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Capitol Square Diary - Details
By Stephen J. Rossie

Square2017 imageRichmond – The 2018 budget drama finally was put to bed late last week. Governor Ralph Northam put pen to the massive amounts of paper that comprise Virginia’s 2018-2020 biennium spending, the commonwealth’s so-called priorities.

It’s now law — not only the spending mandated in it, but any language amendments that were included. These lines of verbiage may have nothing to do with spending money and everything to do with policy. They have the effect of any law, even though they get less scrutiny than stand alone bills that go through the normal legislative process. In fact, any policies adopted in the budget takes precedent over current law although they expire at the end of the budget.

Despite the headline grabbing hoopla of Obamacare Medicaid expansion, the budget, as with all budgets, is about the details, especially since it includes more than $100 billion in spending. One such detail is LARCs — Long Acting Reversible Contraceptives. A surprise to people who don’t realize contraception is a core function of government, Virginia now will spend in the neighborhood of 10 million new dollars (so much for the budget crunch and the need to provide health care for the truly needy) for women to receive these implants that last for years but can be removed when conception is planned.

It’s a pilot program, but as with any entitlement it’s not likely to expire without a clear and committed majority to fiscal discipline and sound health care policy. That is less likely because Virginia’s new big time contraceptive enterprise funds abortion providers such as Planned Parenthood which, in turn, donates large portions of its millions in profits to Democrat candidates. Republican lawmakers couldn’t grasp that scheme. Not only did they include it in the budget, but flat out rejected an opportunity to keep the policy but restrict the type of providers who would be paid to carry it out. Details.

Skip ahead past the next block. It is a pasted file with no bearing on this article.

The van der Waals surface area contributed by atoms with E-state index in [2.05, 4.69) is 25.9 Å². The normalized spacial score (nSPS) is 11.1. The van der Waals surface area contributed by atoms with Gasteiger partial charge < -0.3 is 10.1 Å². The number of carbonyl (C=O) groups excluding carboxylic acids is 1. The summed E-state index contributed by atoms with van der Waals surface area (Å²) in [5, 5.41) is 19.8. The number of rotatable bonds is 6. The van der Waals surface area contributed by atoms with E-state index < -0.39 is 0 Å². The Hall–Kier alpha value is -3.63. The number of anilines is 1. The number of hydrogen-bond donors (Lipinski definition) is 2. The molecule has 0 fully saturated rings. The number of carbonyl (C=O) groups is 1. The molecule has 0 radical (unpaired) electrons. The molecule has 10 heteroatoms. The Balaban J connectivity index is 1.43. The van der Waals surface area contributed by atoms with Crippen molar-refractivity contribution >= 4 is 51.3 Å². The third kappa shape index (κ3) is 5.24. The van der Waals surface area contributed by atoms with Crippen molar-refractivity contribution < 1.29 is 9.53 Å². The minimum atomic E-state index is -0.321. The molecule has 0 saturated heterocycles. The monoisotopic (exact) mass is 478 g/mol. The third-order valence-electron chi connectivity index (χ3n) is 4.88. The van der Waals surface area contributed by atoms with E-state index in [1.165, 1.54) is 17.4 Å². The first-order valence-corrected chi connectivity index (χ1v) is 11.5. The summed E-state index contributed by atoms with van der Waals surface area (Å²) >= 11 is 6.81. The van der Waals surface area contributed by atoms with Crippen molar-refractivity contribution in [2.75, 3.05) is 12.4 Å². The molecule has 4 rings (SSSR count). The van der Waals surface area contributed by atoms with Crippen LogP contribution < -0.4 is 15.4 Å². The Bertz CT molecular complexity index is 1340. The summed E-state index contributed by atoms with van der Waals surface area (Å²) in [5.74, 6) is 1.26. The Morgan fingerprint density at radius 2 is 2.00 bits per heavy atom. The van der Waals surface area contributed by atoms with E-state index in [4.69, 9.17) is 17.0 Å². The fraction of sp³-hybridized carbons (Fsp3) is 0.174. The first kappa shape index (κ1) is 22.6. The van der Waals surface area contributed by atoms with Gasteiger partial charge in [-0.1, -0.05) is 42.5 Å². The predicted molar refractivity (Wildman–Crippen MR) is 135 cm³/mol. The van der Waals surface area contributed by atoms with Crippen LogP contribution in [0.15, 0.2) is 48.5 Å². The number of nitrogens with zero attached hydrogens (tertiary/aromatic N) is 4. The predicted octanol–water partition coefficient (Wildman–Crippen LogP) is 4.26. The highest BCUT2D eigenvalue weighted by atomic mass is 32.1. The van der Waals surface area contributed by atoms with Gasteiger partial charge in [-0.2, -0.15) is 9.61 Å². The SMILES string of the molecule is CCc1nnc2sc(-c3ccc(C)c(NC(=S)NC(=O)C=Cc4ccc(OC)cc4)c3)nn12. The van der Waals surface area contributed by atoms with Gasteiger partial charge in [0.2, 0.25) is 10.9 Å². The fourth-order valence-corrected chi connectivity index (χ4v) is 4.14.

Another detail is the $600 million in new taxes to partially fund Medicaid expansion. The largest chunk comes from a hospital tax that will raise the cost of care for both individuals not on Medicaid and for the government that must fund it back to the hospitals.

There’s also confusion as to who will benefit. Supporters think it’s going to the working poor but lawmakers made it clear most of it is going to indigent and assisted living patients. Either way, the second largest detail not considered is that, by and large, specialists, whom the patients generally need the coverage for, don’t accept Medicaid. Hospitals are the biggest beneficiary of the expansion, and not always the hospitals that truly need it. Further boomeranging is that the influx of government spending inevitably will drive up costs that will drive some out of private insurance into Medicaid.

But the biggest detail left unscrutinized, despite much warning, is that Obamacare itself will be dismantled in the near future. First, there is a federal court case likely to succeed because the individual mandate, the portion of the law the Supreme Court cited in its justification for its approval, was eliminated in the tax reform bill. The Justice Department will not challenge this lawsuit brought by 21 states. Additionally, a new repeal and replace bill gaining the support of all GOP U.S. Senators, and Trump Administration action, may see Obamacare off once and for all.

Stephen J. (Steve) Rossie is a Richmond-based public and government relations consultant. He has been a General Assembly lobbyist since 2006 and has written about Virginia government since 2007.


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